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Ben Johnson's life out of the limelight

In 1976, Benjamin Sinclair Johnson was just a skinny immigrant kid struggling to make his high school track team. A decade later, he was a destroyer of world records, the "world's fastest man." Then it all came crashing down. His positive steroid test at the 1988 Seoul Olympics made headlines around the world, forever changing perceptions of Canadian athletes, the sport of track and field, and Ben Johnson.

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He still has the Ferrari, daily fan mail and -- however tainted -- a 100-metre time that has not been beaten. But Ben Johnson mostly stays out of the limelight. He lives with and supports his mother, using money earned long ago. He still trains every day and dreams of a return to the track as a runner or coach. In this clip from CBC Radio's The Inside Track, Ben Johnson explains why he still considers himself the world's fastest man.
• The record time of 9.79 seconds that Ben Johnson set during the 1988 Olympics was scratched from the books following his failed drug test. Canada reclaimed the record in 1996 with Donovan Bailey's 9.84. But nobody ran as fast as Johnson until 1999, when Maurice Green matched the 9.79 time at a Grand Prix meet in Athens. That record was surpassed on July 14, 2002, by Tim Montgomery's 9.78 time in Paris.

• In June 2004 The U.S. Anti-Doping Agency reportedly warned Montgomery that it planned to seek a lifetime ban against him for alleged doping infractions. A report in the San Jose Mercury News claimed that five men including Bay Area Laboratory Co-Operative (BALCO) owner Victor Conte and former Johnson coach Charlie Francis plotted a secret, drug-enhanced training regime for Montgomery dubbed "Project World Record." Montgomery has never tested positive and denied taking banned supplements.

• Four of the top five sprinters in the 100-metre finals at Seoul have since been implicated in doping cases. It was later revealed that all three medallists tested positive that very year. The Seoul Olympics men's 100-metre final has been called, "the dirtiest race in history."
• Ben Johnson was the only sprinter of the group to lose his medals and records. None of the others had positive tests made public following a competition, or admitted to using steroids.

Carl Lewis (USA):
• Documents released in 2003 by former U.S. anti-doping head Dr. Wade Exum suggested Carl Lewis was caught using three banned stimulants in 1988 just prior to the Olympics. Lewis claimed inadvertent use, and his 12-week suspension was overturned on appeal by the United States Olympic Committee. They hid the results and allowed him to compete in Seoul. Lewis has nine Olympic gold medals, including the one stripped from Ben Johnson.

Linford Christie (UK):
• Christie, who was moved up to the silver medal in Seoul, was found to have traces of the stimulant pseudoephedrine in a post-race sample. He claimed it must have come from ginseng tea. Christie was allowed to keep his medal in an 11-10 IOC medical commission vote that decided to give him "the benefit of the doubt." In 1999, Christie tested positive for the steroid nandrolone and was banned for two years by the IAAF, and retired from running.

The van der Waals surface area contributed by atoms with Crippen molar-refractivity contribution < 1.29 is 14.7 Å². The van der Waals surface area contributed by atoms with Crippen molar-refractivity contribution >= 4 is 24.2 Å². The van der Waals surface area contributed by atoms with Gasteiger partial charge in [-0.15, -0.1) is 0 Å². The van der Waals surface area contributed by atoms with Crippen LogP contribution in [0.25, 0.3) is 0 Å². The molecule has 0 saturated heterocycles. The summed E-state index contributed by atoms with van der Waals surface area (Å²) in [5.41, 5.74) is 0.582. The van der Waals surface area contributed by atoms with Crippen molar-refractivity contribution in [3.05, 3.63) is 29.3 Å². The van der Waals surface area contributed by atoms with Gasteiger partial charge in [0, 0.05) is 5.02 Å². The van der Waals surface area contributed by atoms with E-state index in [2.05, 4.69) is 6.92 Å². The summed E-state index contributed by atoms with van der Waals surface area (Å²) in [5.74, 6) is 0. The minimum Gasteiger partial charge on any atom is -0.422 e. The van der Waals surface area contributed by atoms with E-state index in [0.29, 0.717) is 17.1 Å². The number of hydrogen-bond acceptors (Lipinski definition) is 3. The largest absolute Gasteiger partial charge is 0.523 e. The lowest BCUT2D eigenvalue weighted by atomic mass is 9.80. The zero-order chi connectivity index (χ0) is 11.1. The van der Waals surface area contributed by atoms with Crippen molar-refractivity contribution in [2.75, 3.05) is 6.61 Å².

Dennis Mitchell (USA):
• Mitchell, who was moved up to fourth place in Seoul, tested positive for elevated testosterone levels in an out-of-competition test in 1998. He was suspended by the IAFF, but was cleared to run again five months later by a USA Track & Field doping hearing board. Mitchell's defence claimed the high testosterone levels were the result of having a lot of sex and beer the night before the test. The IAFF banned him for two years.

• In 1999 Johnson failed a drug test for the third time, this time for using hydrochlorothiazide, a banned diuretic that can be used to mask the presence of other drugs. Johnson had not competed since 1993, and had arranged the test himself as part of his efforts to be reinstated. Johnson's agent, Morris Chrobotek, said Johnson needed the drug for a painful medical condition that caused him to retain water. Johnson said he had no reason to cheat.

• In December 2003 Korean promoters apparently made a pitch to recreate the 1988 Seoul men's 100-metre final, offering $2 million in prize money. There were reports that Ben Johnson and Desai Williams would have welcomed the opportunity, but it was rejected by Carl Lewis (pursuing an acting career in films like Atomic Twister and Alien Hunter) and Linford Christie.

• In 2004 Ben Johnson publicly reacted to the new allegations against Lewis and Montgomery by supporting suspending athletes suspected of taking drugs, but who had not failed a drug test in competition. "If you're using it, then you're part of it, then you're banned," he told reporters.
Medium: Radio
Program: The Inside Track
Broadcast Date: May 4, 1997
Guest(s): Ben Johnson
Host: Robin Brown
Duration: 7:32

Last updated: February 15, 2012

Page consulted on September 10, 2014

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